Labour’s deputy leader Angela Rayner has said that Boris Johnson is “arrogant, dismissive, a liar” and is “mortally wounded” following the confidence vote last night.
Speaking to Kay Burley on Sky News, Ms Rayner said: "No I don't want Boris Johnson to stay in post because as you know many of the public see politicians in general as untrustworthy - Boris Johnson is pulling down standards in public life which is why we've got the motion today to uphold them.
"I think he is doing a disservice to the country and it is pretty clear now that the British public have lost all confidence in Boris Johnson.
"I don't think it is a good day. I think he is mortally wounded now and I think he has only got an 80-odd majority within Parliament and therefore he is pretty clear 70-odd percent of his backbenchers didn't back him so I think he should have done the right thing by now and resigned already, but this Prime Minister doesn't really consider himself to follow rules."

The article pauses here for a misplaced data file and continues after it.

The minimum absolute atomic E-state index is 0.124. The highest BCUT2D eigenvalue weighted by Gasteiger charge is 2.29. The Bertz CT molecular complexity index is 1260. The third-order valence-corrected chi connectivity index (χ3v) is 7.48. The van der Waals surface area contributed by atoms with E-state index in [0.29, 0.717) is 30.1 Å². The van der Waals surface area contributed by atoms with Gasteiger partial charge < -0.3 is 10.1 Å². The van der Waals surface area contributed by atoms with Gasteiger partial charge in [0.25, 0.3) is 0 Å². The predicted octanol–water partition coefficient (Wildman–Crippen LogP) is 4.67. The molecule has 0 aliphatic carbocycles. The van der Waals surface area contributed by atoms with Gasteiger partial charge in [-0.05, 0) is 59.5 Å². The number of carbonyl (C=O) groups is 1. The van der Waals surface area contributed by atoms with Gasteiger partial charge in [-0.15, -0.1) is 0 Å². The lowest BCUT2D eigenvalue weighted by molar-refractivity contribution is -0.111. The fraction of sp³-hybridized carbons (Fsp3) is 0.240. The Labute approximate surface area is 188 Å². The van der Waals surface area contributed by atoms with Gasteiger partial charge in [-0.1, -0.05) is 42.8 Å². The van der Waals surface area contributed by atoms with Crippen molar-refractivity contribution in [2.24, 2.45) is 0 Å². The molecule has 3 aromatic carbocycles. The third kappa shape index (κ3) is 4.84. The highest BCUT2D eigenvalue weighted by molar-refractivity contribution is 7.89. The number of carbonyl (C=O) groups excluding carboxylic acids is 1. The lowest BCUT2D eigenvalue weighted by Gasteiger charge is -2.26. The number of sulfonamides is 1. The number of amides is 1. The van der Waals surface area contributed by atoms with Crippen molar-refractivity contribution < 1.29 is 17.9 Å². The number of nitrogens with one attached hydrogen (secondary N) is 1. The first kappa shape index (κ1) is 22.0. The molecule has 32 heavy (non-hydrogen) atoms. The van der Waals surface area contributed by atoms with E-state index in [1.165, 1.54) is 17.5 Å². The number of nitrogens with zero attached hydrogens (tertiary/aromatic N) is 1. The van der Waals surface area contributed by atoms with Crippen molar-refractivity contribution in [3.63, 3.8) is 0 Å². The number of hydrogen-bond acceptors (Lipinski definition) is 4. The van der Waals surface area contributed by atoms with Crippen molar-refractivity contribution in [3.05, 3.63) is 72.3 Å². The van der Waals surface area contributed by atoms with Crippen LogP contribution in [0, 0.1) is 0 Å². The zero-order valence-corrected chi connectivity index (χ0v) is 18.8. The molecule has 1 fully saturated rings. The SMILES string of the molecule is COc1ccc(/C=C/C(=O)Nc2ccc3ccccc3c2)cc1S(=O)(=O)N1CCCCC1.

Raab denies that by-election defeats will foreshadow General Election
08:24 , Daniel Keane
Dominic Raab said potential losses for the Conservative Party at two upcoming by-elections in Wakefield, West Yorkshire and Devon's Tiverton and Honiton, would have little effect on a general election result the following year.
Speaking on LBC, he said: "By-elections are often an opportunity for a protest vote in a way that a general election isn't.
"Governments of the day often lose by-elections to go on to win them at a general election.
"But we'll do everything we can do win both of those seats and support both of those great candidates up there."
Raab: Party must ‘draw a line’ after vote
08:16 , Daniel Keane
Deputy Prime Minister Dominic Raab has said the Conservatives should "draw a line in the sand" following the confidence vote in the Prime Minister on Monday.
He told LBC radio: "I think we draw a line in the sand after this vote, it was clearly and decisively won.
"We move forward to deliver for the people of the country and that is the way we do the right thing by our constituents."